LOST continues to be a griping and very interesting show. The plot lines continue to intrigue and baffle, the good buys and the bad guys continue to evolve, the time/space continuum continues to be in flux. LOST seems to be a universe unto itself, but the farther we dive into the life and times of Benjamin Linus, the more the show starts to look like Alais. I loved the first few seasons of Alias-but it seriously lost its way in the end. Alias’s wrap up made even less sense than the silliness of rival super secret government spy cells fighting over ancient magical machines.
LOST has always been heading down that road itself, but once it stopped being the story of the survivors of Oceanic Flight 815 and became the Life and Times of Ben the Rat-well, it has lost something. We now have the major story line turned into a fight between two apparently superhuman beings with unlimited power and influence-who can’t seem to be kill each other. Are Ben and Widmore the same person in slightly different time lines? As always, the great thing about LOST is that there are nothing but questions and never any answers.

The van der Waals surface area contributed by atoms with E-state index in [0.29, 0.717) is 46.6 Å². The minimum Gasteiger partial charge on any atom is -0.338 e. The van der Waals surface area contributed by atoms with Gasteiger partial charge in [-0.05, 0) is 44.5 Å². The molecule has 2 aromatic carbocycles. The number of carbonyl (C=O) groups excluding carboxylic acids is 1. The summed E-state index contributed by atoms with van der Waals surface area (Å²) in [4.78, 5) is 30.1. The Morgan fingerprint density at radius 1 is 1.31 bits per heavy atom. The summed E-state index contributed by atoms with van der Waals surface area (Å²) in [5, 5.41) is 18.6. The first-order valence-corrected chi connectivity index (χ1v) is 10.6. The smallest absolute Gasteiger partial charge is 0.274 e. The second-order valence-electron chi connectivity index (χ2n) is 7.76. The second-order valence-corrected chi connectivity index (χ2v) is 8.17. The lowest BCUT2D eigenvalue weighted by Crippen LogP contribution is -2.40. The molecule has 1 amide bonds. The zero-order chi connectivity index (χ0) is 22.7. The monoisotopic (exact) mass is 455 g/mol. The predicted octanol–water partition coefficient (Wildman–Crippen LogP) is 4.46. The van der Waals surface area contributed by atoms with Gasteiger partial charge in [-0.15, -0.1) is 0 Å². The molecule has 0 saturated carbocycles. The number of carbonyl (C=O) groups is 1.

The killing off of several major characters this season is both shocking and expected. After all, only six, or was it seven?, people get off the Island and return to the Real World. So either the others have to be left behind or they have to be killed before they can be rescued. It is also somewhat surprising that Ben can summon the smoke monster, which was more than a bit of a disappointment in itself. With a voice like Godzilla and that look of awe and wonder on John’s face when he first saw it-we all expected, a CGI cloud? Ranks up there with Data telling the Borg to take a nap so the Enterprise can get away.
But I will keep watching, I think LOST is the best show on TV. The big twist this season was the flashforwards, which replaced the flashbacks as the major means of filling time while our heroes wander around in the jungle. If we trust the story, then we know that at least our little core group will survive more or less in tact. Unless, of course, there are time variations at play, in which case maybe Jack will die from a rupture appendix, even though we have seen him alive and not so well in the future.
As with Alais, it is pretty much impossible for the show to end in a way that will please everyone. Even if all the countless loose ends are somehow tied up-some us won’t like the knots they used.